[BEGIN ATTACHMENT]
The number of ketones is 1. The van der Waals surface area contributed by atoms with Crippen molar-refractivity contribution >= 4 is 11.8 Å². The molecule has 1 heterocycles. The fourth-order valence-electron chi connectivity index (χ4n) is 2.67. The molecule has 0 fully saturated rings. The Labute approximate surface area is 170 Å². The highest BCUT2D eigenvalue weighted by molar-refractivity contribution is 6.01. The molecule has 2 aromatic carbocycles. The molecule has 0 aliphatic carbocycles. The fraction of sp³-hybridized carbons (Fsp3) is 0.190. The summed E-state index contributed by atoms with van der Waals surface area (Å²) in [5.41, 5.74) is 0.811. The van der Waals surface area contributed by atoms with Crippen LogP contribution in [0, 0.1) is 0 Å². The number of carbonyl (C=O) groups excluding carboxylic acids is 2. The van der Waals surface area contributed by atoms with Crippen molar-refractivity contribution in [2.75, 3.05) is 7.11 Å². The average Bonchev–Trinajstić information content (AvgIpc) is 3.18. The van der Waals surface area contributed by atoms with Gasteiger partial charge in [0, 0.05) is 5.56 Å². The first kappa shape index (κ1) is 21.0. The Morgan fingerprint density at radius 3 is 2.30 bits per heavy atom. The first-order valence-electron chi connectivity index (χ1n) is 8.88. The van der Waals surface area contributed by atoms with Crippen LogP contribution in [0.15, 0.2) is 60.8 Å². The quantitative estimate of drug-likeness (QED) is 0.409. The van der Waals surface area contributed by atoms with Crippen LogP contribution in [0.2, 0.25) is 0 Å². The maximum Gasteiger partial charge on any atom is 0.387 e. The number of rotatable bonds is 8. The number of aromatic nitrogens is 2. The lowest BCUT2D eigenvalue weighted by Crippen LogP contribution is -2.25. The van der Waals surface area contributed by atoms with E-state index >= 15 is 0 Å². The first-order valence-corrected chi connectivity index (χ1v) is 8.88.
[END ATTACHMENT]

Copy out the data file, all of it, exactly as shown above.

The number of ketones is 1. The van der Waals surface area contributed by atoms with Crippen molar-refractivity contribution >= 4 is 11.8 Å². The molecule has 1 heterocycles. The fourth-order valence-electron chi connectivity index (χ4n) is 2.67. The molecule has 0 fully saturated rings. The Labute approximate surface area is 170 Å². The highest BCUT2D eigenvalue weighted by molar-refractivity contribution is 6.01. The molecule has 2 aromatic carbocycles. The molecule has 0 aliphatic carbocycles. The fraction of sp³-hybridized carbons (Fsp3) is 0.190. The summed E-state index contributed by atoms with van der Waals surface area (Å²) in [5.41, 5.74) is 0.811. The van der Waals surface area contributed by atoms with Crippen LogP contribution in [0, 0.1) is 0 Å². The number of carbonyl (C=O) groups excluding carboxylic acids is 2. The van der Waals surface area contributed by atoms with Crippen molar-refractivity contribution in [2.75, 3.05) is 7.11 Å². The average Bonchev–Trinajstić information content (AvgIpc) is 3.18. The van der Waals surface area contributed by atoms with Gasteiger partial charge in [0, 0.05) is 5.56 Å². The first kappa shape index (κ1) is 21.0. The Morgan fingerprint density at radius 3 is 2.30 bits per heavy atom. The first-order valence-electron chi connectivity index (χ1n) is 8.88. The van der Waals surface area contributed by atoms with Crippen LogP contribution in [0.15, 0.2) is 60.8 Å². The quantitative estimate of drug-likeness (QED) is 0.409. The van der Waals surface area contributed by atoms with Crippen LogP contribution in [0.2, 0.25) is 0 Å². The maximum Gasteiger partial charge on any atom is 0.387 e. The number of rotatable bonds is 8. The number of aromatic nitrogens is 2. The lowest BCUT2D eigenvalue weighted by Crippen LogP contribution is -2.25. The van der Waals surface area contributed by atoms with E-state index >= 15 is 0 Å². The first-order valence-corrected chi connectivity index (χ1v) is 8.88.